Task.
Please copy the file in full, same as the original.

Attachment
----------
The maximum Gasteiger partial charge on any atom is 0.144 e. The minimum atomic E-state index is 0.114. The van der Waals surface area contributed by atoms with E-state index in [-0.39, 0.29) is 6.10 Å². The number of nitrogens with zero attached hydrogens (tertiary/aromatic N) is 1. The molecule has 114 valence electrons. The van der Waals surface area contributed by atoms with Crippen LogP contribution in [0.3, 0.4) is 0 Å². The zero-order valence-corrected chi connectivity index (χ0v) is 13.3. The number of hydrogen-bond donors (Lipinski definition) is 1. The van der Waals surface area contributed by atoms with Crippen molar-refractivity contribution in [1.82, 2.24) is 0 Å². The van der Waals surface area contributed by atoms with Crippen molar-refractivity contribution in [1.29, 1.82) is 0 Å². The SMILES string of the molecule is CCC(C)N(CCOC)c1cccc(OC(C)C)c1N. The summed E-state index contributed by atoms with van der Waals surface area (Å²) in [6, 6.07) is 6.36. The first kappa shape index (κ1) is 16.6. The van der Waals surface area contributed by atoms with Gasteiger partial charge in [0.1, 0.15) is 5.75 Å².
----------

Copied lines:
The maximum Gasteiger partial charge on any atom is 0.144 e. The minimum atomic E-state index is 0.114. The van der Waals surface area contributed by atoms with E-state index in [-0.39, 0.29) is 6.10 Å². The number of nitrogens with zero attached hydrogens (tertiary/aromatic N) is 1. The molecule has 114 valence electrons. The van der Waals surface area contributed by atoms with Crippen LogP contribution in [0.3, 0.4) is 0 Å². The zero-order valence-corrected chi connectivity index (χ0v) is 13.3. The number of hydrogen-bond donors (Lipinski definition) is 1. The van der Waals surface area contributed by atoms with Crippen molar-refractivity contribution in [1.82, 2.24) is 0 Å². The van der Waals surface area contributed by atoms with Crippen molar-refractivity contribution in [1.29, 1.82) is 0 Å². The SMILES string of the molecule is CCC(C)N(CCOC)c1cccc(OC(C)C)c1N. The summed E-state index contributed by atoms with van der Waals surface area (Å²) in [6, 6.07) is 6.36. The first kappa shape index (κ1) is 16.6. The van der Waals surface area contributed by atoms with Gasteiger partial charge in [0.1, 0.15) is 5.75 Å².